Men and women often feel powerless when faced with offensive, inappropriate or harassing behavior in the workplace. Take the following question I recently received as an example:

“I work in Accounting and recently my company was acquired by another company. When the acquisition integration was launched, I was asked to work with several people from the parent company to begin installing new accounting and payroll systems and processes. As you can imagine, there was a lot of long hours put in to ensure the transition was smooth and seamless. I was the only female on the team with 4 other guys who had worked together for quite some time. During our time together, they would make lewd, sexual remarks and jokes about each other and routinely dropped f-bombs. Being new to the group and wanting to fit in, I tried to ignore it and just do my work, but it continued to escalate and eventually I became very uncomfortable. How can I make it known that I don’t appreciate their humor (or lack thereof) without risking becoming isolated or avoided when I work with them in the future?”

These situations are never easy to deal with and often seem impossible to navigate. Here are some practical steps to help you discuss the issues, maintain critical work relationships and, if necessary, devise a workable exit strategy:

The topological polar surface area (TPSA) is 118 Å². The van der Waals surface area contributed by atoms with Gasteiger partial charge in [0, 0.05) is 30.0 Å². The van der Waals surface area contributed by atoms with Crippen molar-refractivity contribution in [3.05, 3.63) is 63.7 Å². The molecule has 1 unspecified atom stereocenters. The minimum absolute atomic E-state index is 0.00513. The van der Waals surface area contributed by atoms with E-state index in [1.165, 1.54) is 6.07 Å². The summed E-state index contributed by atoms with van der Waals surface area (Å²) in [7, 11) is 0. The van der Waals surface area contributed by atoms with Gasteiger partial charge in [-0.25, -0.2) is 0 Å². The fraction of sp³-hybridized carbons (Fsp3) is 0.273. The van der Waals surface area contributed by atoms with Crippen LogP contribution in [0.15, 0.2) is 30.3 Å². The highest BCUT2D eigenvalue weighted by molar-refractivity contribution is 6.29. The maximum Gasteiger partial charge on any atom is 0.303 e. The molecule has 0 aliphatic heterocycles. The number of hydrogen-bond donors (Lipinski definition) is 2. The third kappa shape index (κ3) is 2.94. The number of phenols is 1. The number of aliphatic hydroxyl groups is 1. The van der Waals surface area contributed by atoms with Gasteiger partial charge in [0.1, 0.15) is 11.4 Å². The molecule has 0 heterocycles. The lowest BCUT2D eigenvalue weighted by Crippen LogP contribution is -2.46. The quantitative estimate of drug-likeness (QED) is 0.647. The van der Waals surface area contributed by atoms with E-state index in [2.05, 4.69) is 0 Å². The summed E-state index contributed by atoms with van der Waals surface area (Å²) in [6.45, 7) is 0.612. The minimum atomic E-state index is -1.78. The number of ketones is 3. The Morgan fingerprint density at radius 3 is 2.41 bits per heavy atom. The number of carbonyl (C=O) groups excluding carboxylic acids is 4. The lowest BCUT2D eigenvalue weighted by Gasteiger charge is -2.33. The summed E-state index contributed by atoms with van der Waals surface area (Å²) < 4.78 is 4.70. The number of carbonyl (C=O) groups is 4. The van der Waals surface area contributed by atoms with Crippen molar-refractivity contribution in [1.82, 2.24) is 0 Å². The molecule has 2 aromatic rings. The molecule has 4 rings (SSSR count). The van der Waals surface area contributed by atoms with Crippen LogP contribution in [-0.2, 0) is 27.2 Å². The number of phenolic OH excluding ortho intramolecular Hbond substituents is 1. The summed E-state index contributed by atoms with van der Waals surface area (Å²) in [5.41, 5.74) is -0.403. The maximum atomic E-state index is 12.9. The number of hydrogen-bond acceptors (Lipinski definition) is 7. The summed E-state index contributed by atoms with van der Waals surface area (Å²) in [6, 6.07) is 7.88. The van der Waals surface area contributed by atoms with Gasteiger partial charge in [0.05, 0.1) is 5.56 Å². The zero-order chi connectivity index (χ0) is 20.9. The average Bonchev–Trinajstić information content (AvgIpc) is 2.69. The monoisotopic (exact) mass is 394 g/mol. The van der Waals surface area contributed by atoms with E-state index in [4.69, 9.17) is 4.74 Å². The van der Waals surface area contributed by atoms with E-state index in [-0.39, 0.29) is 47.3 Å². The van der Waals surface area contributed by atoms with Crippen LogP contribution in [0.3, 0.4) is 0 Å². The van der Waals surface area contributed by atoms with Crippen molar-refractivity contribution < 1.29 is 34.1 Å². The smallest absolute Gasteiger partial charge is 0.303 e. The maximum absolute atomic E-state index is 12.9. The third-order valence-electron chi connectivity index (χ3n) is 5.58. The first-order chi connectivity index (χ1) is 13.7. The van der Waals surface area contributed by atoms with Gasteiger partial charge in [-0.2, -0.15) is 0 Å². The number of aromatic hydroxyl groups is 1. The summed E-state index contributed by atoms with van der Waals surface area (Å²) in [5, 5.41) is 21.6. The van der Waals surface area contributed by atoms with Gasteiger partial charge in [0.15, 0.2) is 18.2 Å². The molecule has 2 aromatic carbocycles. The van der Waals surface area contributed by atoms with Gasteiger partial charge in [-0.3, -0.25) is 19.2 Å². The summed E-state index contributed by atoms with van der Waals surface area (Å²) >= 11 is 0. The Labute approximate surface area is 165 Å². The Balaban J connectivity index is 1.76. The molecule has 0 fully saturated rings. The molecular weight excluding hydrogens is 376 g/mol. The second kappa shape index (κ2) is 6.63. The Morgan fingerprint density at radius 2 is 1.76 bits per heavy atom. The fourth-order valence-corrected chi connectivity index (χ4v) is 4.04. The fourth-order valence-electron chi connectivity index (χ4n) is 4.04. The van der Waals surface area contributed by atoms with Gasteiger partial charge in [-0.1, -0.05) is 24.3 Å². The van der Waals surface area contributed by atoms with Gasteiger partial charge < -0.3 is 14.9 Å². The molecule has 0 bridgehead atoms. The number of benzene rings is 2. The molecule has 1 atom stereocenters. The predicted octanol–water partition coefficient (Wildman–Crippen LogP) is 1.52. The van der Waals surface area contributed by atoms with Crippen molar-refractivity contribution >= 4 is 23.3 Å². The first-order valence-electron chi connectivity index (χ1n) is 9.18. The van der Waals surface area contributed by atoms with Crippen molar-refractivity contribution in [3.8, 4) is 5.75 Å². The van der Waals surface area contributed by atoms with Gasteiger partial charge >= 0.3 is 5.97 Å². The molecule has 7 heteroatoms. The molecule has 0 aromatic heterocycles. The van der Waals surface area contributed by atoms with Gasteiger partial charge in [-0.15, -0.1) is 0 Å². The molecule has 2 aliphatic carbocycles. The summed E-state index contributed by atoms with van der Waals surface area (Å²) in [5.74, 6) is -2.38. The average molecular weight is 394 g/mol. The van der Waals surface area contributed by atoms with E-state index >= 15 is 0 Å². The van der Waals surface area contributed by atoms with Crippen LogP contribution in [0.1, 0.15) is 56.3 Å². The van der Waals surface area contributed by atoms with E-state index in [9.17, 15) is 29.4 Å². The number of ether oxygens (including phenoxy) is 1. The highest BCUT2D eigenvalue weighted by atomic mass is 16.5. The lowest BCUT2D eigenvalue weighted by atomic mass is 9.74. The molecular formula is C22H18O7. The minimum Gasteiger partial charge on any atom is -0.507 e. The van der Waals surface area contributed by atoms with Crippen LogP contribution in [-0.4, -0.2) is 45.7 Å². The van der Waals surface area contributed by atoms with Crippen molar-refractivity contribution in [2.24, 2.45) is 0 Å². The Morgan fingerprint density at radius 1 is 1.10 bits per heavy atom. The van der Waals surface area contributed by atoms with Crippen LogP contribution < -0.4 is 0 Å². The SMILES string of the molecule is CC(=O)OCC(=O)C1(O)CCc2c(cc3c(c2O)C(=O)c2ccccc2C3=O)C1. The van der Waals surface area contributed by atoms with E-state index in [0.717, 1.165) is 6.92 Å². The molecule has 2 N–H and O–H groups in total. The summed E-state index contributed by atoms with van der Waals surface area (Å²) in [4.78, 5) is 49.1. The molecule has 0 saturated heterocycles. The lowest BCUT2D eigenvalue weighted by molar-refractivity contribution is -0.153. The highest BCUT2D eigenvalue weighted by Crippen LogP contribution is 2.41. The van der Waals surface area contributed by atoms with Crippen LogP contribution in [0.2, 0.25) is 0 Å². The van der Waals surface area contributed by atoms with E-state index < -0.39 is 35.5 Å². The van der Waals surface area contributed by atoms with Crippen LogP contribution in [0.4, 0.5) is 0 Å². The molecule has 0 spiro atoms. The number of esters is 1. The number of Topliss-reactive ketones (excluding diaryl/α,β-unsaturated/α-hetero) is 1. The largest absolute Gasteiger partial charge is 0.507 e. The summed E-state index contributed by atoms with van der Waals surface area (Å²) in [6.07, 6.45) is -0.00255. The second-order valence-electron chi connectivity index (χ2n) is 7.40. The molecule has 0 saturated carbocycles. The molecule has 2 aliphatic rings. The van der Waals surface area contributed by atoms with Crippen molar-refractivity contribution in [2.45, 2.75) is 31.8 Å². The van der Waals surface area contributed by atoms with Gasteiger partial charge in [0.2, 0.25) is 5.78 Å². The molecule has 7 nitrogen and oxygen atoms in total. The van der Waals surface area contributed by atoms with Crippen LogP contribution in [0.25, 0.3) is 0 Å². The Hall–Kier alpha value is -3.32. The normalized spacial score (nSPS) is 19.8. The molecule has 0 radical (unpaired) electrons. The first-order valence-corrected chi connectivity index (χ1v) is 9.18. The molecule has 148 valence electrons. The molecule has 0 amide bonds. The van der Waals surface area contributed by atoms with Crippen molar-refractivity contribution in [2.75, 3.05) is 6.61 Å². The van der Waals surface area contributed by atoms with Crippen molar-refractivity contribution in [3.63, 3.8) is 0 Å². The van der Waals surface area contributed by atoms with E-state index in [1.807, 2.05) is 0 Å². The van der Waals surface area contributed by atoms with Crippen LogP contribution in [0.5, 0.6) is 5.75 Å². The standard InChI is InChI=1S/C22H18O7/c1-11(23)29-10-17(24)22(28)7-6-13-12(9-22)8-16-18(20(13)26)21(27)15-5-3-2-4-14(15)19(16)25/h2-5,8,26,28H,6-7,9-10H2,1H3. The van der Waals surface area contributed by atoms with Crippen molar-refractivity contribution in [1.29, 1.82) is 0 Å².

1. Document the facts – keep detailed notes of names, dates, places, times, conversations, specific examples of actions, comments, jokes, etc.
  2. Address the issue directly – If enough trust has established with the individual making the offensive comments, talk to them directly about your concerns and ask them to STOP. Don’t attack, that will only cause defensiveness. Rather, explain the impact it has on you and others and emphasize your desire is to have a productive working relationship.
  3. Identify available resources – Know the internal and external mechanisms available to help you address the issue(s), including company policies that address bullying, harassment, offensive language and other unacceptable behaviors. The harassment policy should outline a formal complaint procedure and identify available resources for filing a complaint.
  4. Seek HELP – Consult with a respected and trusted leader in the organization, whether that be Human Resources, your manager or someone else.
  5. Follow-Up – Follow-up with HR or another leader to inform them of the status of the complaint – if it’s been resolved or if it continues or escalates.
  6. Leave – One of the most common reasons employees cite for not coming forward with a complaint is their fear of reprisal, which could include termination. While I certainly understand and empathize with that fear, do you really WANT to work somewhere that condones abusive behavior? While the fear is real, most people find that the change actually ends of being very positive in the long run. No job is worth putting your self-esteem and safety at risk.

Organizations that allow abusive or destructive behavior and actions are unnecessarily putting themselves at risk, whether from an EEOC claim, a lawsuit or poor performance. Strong organizational cultures (OC) are not just something nice to do, it’s a strategic business decision and competitive advantage.

 

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